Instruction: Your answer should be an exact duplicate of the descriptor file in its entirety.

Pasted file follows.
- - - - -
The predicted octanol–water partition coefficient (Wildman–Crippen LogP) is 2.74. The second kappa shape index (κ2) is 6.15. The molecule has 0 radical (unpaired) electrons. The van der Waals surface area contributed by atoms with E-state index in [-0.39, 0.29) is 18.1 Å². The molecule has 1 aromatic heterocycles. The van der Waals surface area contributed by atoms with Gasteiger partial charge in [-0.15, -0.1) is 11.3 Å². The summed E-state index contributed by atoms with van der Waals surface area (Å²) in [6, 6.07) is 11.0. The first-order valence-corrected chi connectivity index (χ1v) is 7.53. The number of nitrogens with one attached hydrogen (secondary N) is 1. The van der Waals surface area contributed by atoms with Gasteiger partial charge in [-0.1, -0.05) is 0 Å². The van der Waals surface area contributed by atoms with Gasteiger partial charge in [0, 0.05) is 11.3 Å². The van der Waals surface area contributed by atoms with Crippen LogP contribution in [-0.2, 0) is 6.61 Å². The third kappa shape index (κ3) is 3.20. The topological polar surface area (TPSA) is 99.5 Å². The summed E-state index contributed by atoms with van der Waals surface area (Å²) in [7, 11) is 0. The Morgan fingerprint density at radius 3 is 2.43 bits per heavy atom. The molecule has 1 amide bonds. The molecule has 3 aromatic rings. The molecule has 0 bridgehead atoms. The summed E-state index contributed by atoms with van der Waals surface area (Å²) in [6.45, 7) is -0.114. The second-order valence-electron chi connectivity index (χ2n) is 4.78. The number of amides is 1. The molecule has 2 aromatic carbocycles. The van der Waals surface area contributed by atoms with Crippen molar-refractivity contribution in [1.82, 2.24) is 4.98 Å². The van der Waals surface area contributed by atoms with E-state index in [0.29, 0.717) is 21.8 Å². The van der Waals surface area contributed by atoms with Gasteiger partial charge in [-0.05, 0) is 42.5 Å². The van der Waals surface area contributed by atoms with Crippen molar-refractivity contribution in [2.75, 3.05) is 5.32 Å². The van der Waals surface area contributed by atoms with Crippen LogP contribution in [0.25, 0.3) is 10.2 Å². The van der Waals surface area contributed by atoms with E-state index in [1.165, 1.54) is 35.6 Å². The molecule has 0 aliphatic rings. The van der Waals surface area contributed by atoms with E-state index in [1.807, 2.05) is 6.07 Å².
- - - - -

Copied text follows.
The predicted octanol–water partition coefficient (Wildman–Crippen LogP) is 2.74. The second kappa shape index (κ2) is 6.15. The molecule has 0 radical (unpaired) electrons. The van der Waals surface area contributed by atoms with E-state index in [-0.39, 0.29) is 18.1 Å². The molecule has 1 aromatic heterocycles. The van der Waals surface area contributed by atoms with Gasteiger partial charge in [-0.15, -0.1) is 11.3 Å². The summed E-state index contributed by atoms with van der Waals surface area (Å²) in [6, 6.07) is 11.0. The first-order valence-corrected chi connectivity index (χ1v) is 7.53. The number of nitrogens with one attached hydrogen (secondary N) is 1. The van der Waals surface area contributed by atoms with Gasteiger partial charge in [-0.1, -0.05) is 0 Å². The van der Waals surface area contributed by atoms with Gasteiger partial charge in [0, 0.05) is 11.3 Å². The van der Waals surface area contributed by atoms with Crippen LogP contribution in [-0.2, 0) is 6.61 Å². The third kappa shape index (κ3) is 3.20. The topological polar surface area (TPSA) is 99.5 Å². The summed E-state index contributed by atoms with van der Waals surface area (Å²) in [7, 11) is 0. The Morgan fingerprint density at radius 3 is 2.43 bits per heavy atom. The molecule has 1 amide bonds. The molecule has 3 aromatic rings. The molecule has 0 bridgehead atoms. The summed E-state index contributed by atoms with van der Waals surface area (Å²) in [6.45, 7) is -0.114. The second-order valence-electron chi connectivity index (χ2n) is 4.78. The number of amides is 1. The molecule has 2 aromatic carbocycles. The van der Waals surface area contributed by atoms with Crippen molar-refractivity contribution in [1.82, 2.24) is 4.98 Å². The van der Waals surface area contributed by atoms with E-state index in [0.29, 0.717) is 21.8 Å². The van der Waals surface area contributed by atoms with Gasteiger partial charge in [-0.05, 0) is 42.5 Å². The van der Waals surface area contributed by atoms with Crippen molar-refractivity contribution in [2.75, 3.05) is 5.32 Å². The van der Waals surface area contributed by atoms with Crippen LogP contribution in [0.25, 0.3) is 10.2 Å². The van der Waals surface area contributed by atoms with E-state index in [1.165, 1.54) is 35.6 Å². The molecule has 0 aliphatic rings. The van der Waals surface area contributed by atoms with E-state index in [1.807, 2.05) is 6.07 Å².